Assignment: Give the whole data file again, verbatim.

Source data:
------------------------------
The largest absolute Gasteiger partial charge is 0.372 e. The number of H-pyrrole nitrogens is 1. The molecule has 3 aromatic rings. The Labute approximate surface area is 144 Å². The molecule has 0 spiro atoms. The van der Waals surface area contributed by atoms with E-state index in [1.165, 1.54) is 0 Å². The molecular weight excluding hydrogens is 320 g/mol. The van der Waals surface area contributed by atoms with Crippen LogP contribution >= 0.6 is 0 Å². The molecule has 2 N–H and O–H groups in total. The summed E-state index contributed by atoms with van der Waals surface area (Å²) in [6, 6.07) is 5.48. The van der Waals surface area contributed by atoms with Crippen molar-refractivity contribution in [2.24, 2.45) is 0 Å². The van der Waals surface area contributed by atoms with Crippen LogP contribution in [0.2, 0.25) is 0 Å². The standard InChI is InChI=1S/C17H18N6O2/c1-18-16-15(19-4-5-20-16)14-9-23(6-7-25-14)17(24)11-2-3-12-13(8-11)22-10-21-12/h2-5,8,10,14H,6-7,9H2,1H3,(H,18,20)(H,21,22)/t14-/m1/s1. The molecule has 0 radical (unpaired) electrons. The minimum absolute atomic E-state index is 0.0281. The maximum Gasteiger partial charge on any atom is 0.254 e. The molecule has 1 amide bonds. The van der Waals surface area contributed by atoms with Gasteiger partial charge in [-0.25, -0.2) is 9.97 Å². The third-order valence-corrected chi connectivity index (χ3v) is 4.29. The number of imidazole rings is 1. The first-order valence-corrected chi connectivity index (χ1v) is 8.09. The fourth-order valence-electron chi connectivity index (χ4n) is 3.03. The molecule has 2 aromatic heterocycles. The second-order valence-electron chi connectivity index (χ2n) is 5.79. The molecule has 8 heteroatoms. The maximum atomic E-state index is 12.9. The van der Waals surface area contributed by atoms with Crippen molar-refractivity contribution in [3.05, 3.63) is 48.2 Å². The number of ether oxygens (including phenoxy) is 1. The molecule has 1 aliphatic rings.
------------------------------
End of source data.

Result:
The largest absolute Gasteiger partial charge is 0.372 e. The number of H-pyrrole nitrogens is 1. The molecule has 3 aromatic rings. The Labute approximate surface area is 144 Å². The molecule has 0 spiro atoms. The van der Waals surface area contributed by atoms with E-state index in [1.165, 1.54) is 0 Å². The molecular weight excluding hydrogens is 320 g/mol. The van der Waals surface area contributed by atoms with Crippen LogP contribution >= 0.6 is 0 Å². The molecule has 2 N–H and O–H groups in total. The summed E-state index contributed by atoms with van der Waals surface area (Å²) in [6, 6.07) is 5.48. The van der Waals surface area contributed by atoms with Crippen molar-refractivity contribution in [2.24, 2.45) is 0 Å². The van der Waals surface area contributed by atoms with Crippen LogP contribution in [0.2, 0.25) is 0 Å². The standard InChI is InChI=1S/C17H18N6O2/c1-18-16-15(19-4-5-20-16)14-9-23(6-7-25-14)17(24)11-2-3-12-13(8-11)22-10-21-12/h2-5,8,10,14H,6-7,9H2,1H3,(H,18,20)(H,21,22)/t14-/m1/s1. The molecule has 0 radical (unpaired) electrons. The minimum absolute atomic E-state index is 0.0281. The maximum Gasteiger partial charge on any atom is 0.254 e. The molecule has 1 amide bonds. The van der Waals surface area contributed by atoms with Gasteiger partial charge in [-0.25, -0.2) is 9.97 Å². The third-order valence-corrected chi connectivity index (χ3v) is 4.29. The number of imidazole rings is 1. The first-order valence-corrected chi connectivity index (χ1v) is 8.09. The fourth-order valence-electron chi connectivity index (χ4n) is 3.03. The molecule has 2 aromatic heterocycles. The second-order valence-electron chi connectivity index (χ2n) is 5.79. The molecule has 8 heteroatoms. The maximum atomic E-state index is 12.9. The van der Waals surface area contributed by atoms with Crippen molar-refractivity contribution in [3.05, 3.63) is 48.2 Å². The number of ether oxygens (including phenoxy) is 1. The molecule has 1 aliphatic rings.